The above and other objects, advantages and features of the invention will become more apparent when considered with the following specification and accompanying drawings wherein:
In operation the IGMP router counts the passing seconds in a GMQ interval and compares the time with its corresponding row position in the table. If a group is defined in the table at that position (i.e. one or more ID numbers exist at that row position in the table), then the IGMP router sends a GMQ to the hosts of that group.
The invention features a system for querying a plurality of IGMP hosts supported by an IGMP router wherein said IGMP router logically subdivides the plurality of IGMP hosts into groups of hosts, each group of hosts containing one or more IGMP hosts, said IGMP router sends a GMQ to one group of hosts at a time, said GMQs being sent at regularly spaced apart times throughout a GMQ interval predetermined for each IGMP router, respectively; and, responsive to receiving a membership report from an IGMP host in response to a GMQ signal sent to the group of hosts to which that IGMP host belongs, the IGMP router processes their respective membership reports.
The invention further features such a system wherein the time spacing between adjacent GMQs is equal to the length of the GMQ interval divided by the number of groups of hosts.
The invention further features such a system wherein each group of hosts is maintained to have at least a certain number of hosts, said certain number of hosts being the same for all groups after a maintenance operation is complete, and at such time no group of hosts will have a number of hosts that is greater than the greater number by more than one.
The invention further features such a system wherein said hosts are subdivided in a GMQ for each group of hosts and scheduled according to a table having the same number of hosts as there are seconds in the GMQ interval.
The invention further features such a system wherein said hosts are grouped and the scheduling of said GMQs reach hosts according to a table which has the same number of rows as there are seconds in the GMQ interval.
Finally, the invention features a method for querying a plurality of IGMP hosts supported by an IGMP router characterized in that said IGMP router logically subdivides the plurality of IGMP hosts into groups of hosts, each group of hosts containing one or more IGMP hosts; said IGMP router sends a GMQ to one group of hosts at a time, said GMQ being sent at regularly spaced-apart times throughout the GMQ interval predetermined for the IGMP router, and responsive to receiving a membership report from an IGMP host in response to a GMQ sent to the group of hosts to which that IGMP host belongs, the IGMP router processes the membership report.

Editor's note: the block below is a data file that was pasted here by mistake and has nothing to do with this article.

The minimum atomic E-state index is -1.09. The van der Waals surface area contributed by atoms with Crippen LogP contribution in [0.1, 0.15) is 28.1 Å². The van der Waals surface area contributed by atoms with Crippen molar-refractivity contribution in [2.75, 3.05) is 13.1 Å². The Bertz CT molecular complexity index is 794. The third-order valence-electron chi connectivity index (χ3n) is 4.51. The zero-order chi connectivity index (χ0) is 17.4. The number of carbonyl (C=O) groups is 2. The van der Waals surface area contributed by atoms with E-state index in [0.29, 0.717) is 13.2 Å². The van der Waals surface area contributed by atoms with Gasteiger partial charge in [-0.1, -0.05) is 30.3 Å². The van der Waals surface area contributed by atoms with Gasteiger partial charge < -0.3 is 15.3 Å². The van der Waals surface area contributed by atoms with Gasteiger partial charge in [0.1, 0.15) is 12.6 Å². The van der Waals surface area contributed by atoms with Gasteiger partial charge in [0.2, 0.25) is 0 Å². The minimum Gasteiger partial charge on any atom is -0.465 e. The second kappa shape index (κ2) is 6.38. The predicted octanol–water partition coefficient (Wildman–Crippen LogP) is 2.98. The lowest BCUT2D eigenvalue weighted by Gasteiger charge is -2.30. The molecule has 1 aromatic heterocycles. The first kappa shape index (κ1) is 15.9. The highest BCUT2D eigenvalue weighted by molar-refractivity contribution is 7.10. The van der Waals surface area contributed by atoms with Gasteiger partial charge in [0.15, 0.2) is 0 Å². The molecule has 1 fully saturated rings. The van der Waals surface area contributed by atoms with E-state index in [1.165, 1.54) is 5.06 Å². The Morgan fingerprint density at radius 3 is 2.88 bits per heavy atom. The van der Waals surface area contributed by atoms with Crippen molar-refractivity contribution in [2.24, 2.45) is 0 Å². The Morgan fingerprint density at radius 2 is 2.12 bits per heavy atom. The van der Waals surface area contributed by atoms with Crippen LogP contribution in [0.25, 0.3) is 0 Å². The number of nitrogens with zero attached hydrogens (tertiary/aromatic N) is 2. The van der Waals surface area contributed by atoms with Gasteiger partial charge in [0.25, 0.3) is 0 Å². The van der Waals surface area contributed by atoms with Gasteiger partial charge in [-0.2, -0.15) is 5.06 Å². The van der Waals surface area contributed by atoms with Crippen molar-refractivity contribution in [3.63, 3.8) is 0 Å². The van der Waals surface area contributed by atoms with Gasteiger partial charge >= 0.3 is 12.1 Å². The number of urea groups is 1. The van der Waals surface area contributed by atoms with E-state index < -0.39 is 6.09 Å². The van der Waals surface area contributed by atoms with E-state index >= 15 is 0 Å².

While the invention has been described in relation to preferred embodiments of the invention, it will be appreciated that other embodiments, adaptations and modifications of the invention will be apparent to those skilled in the art.
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|1||Author: William C. Fenner, Internet Group Management Protocol RFC2236, Version 2, "Internet Official Protocol Standards" (STD 1), Nov. 1997.|
|2||Cain B et al: "Request for Comments 3376: Internet Group Management Protocol, Version 3" IETF Standard, Internet Engineering Task Force, IETF, CH, Oct. 1, 2002, XP015009135 ISSN: 0000-0003.|
|3||Fenner W: "IGMPv2" IETF Standard, Internet Engineering Task Force, IETF, CH, Feb. 1997, pp. 1-24, XP015008020 ISSN: 0000-0003.|
|4||Xylomenos G et al: "IP multicasting for point-to-point local distribution" INFOCOM '97. Sixteenth Annual Joint Conference of the IEEE Computer and Communications Societies. Driving the Information Revolution., Proceedings IEEE Kobe, Japan Apr. 7-11, 1997, Los Alamitos, CA, USA, IEEE Comput. Soc, US, vol. 3, Apr. 7, 1997, pp. 1380-1387, XP010251982 ISBN: 0-8186-7780-5.|
|U.S. Classification||370/390, 370/401, 370/468|
|International Classification||H04L12/18, H04J3/16, H04L12/24, H04L12/56, H04L12/28|
|Cooperative Classification||H04L41/0893, H04L12/185, H04L12/18|
|Jun 18, 2004||AS||Assignment|
Owner name: ALCATEL, FRANCE
Free format text: ASSIGNMENT OF ASSIGNORS INTEREST;ASSIGNORS:POULSEN, ALLAN;GYETKO, GREGORY;REEL/FRAME:015492/0365
Effective date: 20040616
|Aug 5, 2009||AS||Assignment|
Owner name: ALCATEL LUCENT, FRANCE
Free format text: CHANGE OF NAME;ASSIGNOR:ALCATEL;REEL/FRAME:023053/0359
Effective date: 20061130
|Nov 17, 2009||CC||Certificate of correction|
|Sep 21, 2010||CC||Certificate of correction|
|Mar 14, 2013||FPAY||Fee payment|
Year of fee payment: 4